The gymnasts that are banding together against that pedophile coach that was preying on them for years. There’s something today about the power of collective action, individuals who individually are pretty powerless, and only by linking arms and together commonly advocating on a purpose do you see the balance of power shifting. I think a real bellwether of that is the Fortune Magazine rankings are out this month; the 50 greatest world leaders list. For the first time since Fortune’s done those rankings, it’s not a CEO at the top, or a president of a country. It’s the students from Marjory Stoneman Douglas High School. The number three slot is #MeToo. There’s movements sprinkled across that. That shows just how important collective leadership models have become in this day and age.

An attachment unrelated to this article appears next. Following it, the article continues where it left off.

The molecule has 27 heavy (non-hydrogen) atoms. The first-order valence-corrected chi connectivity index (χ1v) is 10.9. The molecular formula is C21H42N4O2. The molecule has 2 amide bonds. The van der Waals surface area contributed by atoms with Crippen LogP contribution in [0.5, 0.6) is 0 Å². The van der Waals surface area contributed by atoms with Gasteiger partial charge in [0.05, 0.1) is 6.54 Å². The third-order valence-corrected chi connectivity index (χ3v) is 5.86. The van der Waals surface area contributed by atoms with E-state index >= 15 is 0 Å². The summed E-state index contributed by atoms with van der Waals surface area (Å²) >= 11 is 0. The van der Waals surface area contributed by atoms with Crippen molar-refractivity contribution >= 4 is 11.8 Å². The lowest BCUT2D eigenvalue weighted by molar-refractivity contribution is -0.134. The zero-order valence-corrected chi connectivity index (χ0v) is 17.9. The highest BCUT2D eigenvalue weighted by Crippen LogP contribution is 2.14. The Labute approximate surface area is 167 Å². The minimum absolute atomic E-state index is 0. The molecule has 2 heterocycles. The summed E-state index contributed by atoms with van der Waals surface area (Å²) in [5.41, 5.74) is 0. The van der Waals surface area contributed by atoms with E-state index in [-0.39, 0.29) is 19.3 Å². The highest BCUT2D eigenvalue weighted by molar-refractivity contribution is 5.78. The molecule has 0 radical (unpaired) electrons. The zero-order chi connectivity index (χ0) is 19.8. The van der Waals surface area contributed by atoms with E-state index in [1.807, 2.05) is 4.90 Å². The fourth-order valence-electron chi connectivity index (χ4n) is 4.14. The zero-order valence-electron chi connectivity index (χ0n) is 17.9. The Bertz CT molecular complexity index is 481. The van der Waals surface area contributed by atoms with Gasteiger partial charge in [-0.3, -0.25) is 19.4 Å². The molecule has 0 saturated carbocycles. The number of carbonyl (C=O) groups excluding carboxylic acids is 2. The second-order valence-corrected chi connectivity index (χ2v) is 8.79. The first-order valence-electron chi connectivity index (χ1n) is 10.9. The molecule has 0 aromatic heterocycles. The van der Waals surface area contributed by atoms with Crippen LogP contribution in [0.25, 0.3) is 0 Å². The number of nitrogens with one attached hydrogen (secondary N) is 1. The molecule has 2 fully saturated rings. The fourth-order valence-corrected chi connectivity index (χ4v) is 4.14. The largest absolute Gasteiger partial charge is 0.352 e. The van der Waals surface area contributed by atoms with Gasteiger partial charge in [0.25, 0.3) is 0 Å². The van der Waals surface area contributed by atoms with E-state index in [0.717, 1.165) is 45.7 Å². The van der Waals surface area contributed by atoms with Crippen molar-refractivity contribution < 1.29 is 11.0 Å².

Denver: One thing we haven’t discussed, Leslie, is money and the role that it plays in social movements. What did you find out about that?
Leslie: We looked at money and the role of money, but it’s not a chapter in the book, and we don’t really get much into it because it’s one of these things that all movements need to have some; a lot is helpful. But it’s necessary. Money is necessary to succeed, but it’s not sufficient to explain why some movements succeed and others didn’t. Let me give you an example. If you just look at tobacco control and gun control, with tobacco, despite the fact that tobacco companies dwarf the gun industry in annual sales; the tobacco industry was so much more powerful than the gun manufacturers. Tobacco-growing states had relationships with all the politicians representing those states. They employed most of the ad firms here on Madison Avenue. They employed lobbying firms. So they had a lot of power, connections, cache, but the tobacco control activists were able to overcome.